There’s the elevator pitch, which is a 30-second or less verbal explanation of what your startup does and what makes it unique. There’s the pitch deck, which is anywhere from 10 to 15 PowerPoint slides organized into a very compelling presentation. And then there’s the e-mail pitch — you can think of this of what would happen if you condensed your very best elevator pitch into just a single PowerPoint slide and sent it out via email.
There are a time and occasion for each of these pitches. Elevator pitches are best reserved for elevators (or any other place where VCs might be casually hanging out, unaware that yet another entrepreneur is about to hit them up for cash). Pitch decks are best reserved for formal presentations, either in front of a group of investors or at a tech event.
So when would you possibly use a pitch slide? That’s an easy one — pitch slides are perfect for cold e-mail pitches that you make to get your first meeting with an angel or VC investor. You don’t want to give away too much information — just enough information to attract the interest of a deep-pocketed investor. The email pitch needs to be memorable, easily understood, and clearly outline how you plan to make money. You don’t need to go into specifics about pricing or revenue, but it’s essential that you show your original thinking upfront about your future path to profitability. With just a handful of pitch slides (usually no more than three), you can make a surprisingly strong case for your startup and why an investor should care about it.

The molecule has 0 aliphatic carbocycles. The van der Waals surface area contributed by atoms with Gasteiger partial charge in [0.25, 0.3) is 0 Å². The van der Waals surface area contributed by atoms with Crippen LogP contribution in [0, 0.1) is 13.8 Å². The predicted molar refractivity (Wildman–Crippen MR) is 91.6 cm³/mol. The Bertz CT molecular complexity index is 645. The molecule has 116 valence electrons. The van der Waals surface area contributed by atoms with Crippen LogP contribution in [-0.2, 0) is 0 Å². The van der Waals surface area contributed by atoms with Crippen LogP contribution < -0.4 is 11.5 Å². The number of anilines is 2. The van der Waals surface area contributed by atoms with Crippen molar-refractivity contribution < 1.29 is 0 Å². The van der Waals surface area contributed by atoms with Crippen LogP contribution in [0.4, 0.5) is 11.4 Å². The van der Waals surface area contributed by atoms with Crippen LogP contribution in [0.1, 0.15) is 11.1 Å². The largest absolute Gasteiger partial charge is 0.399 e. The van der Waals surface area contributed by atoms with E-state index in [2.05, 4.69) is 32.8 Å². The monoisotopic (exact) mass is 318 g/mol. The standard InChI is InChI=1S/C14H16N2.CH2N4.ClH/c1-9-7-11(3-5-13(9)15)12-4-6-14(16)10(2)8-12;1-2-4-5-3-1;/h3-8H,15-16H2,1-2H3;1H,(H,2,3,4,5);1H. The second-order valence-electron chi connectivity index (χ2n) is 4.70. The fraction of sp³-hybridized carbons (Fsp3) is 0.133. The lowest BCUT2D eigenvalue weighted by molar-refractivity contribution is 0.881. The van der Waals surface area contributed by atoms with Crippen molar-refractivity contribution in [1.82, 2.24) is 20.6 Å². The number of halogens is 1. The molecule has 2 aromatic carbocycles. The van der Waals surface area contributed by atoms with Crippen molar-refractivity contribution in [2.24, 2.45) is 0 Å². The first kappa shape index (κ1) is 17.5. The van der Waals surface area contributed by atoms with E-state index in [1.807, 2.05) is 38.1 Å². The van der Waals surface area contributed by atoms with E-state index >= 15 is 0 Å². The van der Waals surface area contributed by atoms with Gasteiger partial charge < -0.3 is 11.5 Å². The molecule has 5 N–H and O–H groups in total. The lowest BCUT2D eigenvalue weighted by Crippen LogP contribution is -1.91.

Do yourself a favor — hit up the Internet Wayback Machine and lookup the pitch decks used by the likes of Netflix, LinkedIn, and Airbnb. You’ll be blown away at just how elegant these are. There’s hardly an extra word in there that doesn’t need to be included. And the startup entrepreneurs do an excellent job of telling the story of their startups in a way that anybody — and especially a very educated VC — can understand very easily.
For example, here’s the initial pitch for Netflix: “Think Blockbuster, but with the Urban Fetch/Kozmo delivery concept, except that it’s not done via messenger but regular mail…” The pitch then goes on to describe one of the core features of Netflix that separates it from anyone else — the ability to create a customized online movie library for each person. It follows that up with the company’s mission: “To make the movie experience better” via the world’s most extensive DVD library and unlimited rental service featuring home delivery. (OK, OK, that was nearly two decades ago, when everybody watched DVDs, but you get the idea.)
That’s precisely the type of information that you’d want to put into your e-mail pitch deck. Very high-level stuff, but enough for a VC to decide whether or not to bring you in for a formal pitch. There, you’d be able to crank out your full 15-slide pitch deck, filled with revenue and profitability projections or market forecasts.
So, when approaching potential investors, be aware that there are different types of pitches, and each one serves a particular purpose. There is a big difference between a pitch deck meant for e-mail and a pitch deck designed for a much longer presentation.